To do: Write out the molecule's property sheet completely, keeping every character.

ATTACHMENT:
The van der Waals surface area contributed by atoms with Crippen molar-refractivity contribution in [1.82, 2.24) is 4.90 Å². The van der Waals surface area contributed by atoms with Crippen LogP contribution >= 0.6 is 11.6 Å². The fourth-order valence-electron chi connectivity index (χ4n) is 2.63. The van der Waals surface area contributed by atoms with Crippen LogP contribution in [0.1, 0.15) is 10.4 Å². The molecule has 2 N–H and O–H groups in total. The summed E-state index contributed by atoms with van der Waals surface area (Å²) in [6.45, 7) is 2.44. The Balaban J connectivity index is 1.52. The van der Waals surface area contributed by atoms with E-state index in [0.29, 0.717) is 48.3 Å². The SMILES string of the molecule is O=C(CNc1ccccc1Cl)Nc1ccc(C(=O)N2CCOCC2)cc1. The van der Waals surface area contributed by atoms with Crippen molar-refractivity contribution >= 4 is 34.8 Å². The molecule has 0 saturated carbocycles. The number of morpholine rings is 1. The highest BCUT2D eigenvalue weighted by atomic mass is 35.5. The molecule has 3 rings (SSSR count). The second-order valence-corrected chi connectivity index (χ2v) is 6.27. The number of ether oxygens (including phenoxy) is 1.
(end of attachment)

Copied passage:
The van der Waals surface area contributed by atoms with Crippen molar-refractivity contribution in [1.82, 2.24) is 4.90 Å². The van der Waals surface area contributed by atoms with Crippen LogP contribution >= 0.6 is 11.6 Å². The fourth-order valence-electron chi connectivity index (χ4n) is 2.63. The van der Waals surface area contributed by atoms with Crippen LogP contribution in [0.1, 0.15) is 10.4 Å². The molecule has 2 N–H and O–H groups in total. The summed E-state index contributed by atoms with van der Waals surface area (Å²) in [6.45, 7) is 2.44. The Balaban J connectivity index is 1.52. The van der Waals surface area contributed by atoms with E-state index in [0.29, 0.717) is 48.3 Å². The SMILES string of the molecule is O=C(CNc1ccccc1Cl)Nc1ccc(C(=O)N2CCOCC2)cc1. The van der Waals surface area contributed by atoms with Crippen molar-refractivity contribution >= 4 is 34.8 Å². The molecule has 0 saturated carbocycles. The number of morpholine rings is 1. The highest BCUT2D eigenvalue weighted by atomic mass is 35.5. The molecule has 3 rings (SSSR count). The second-order valence-corrected chi connectivity index (χ2v) is 6.27. The number of ether oxygens (including phenoxy) is 1.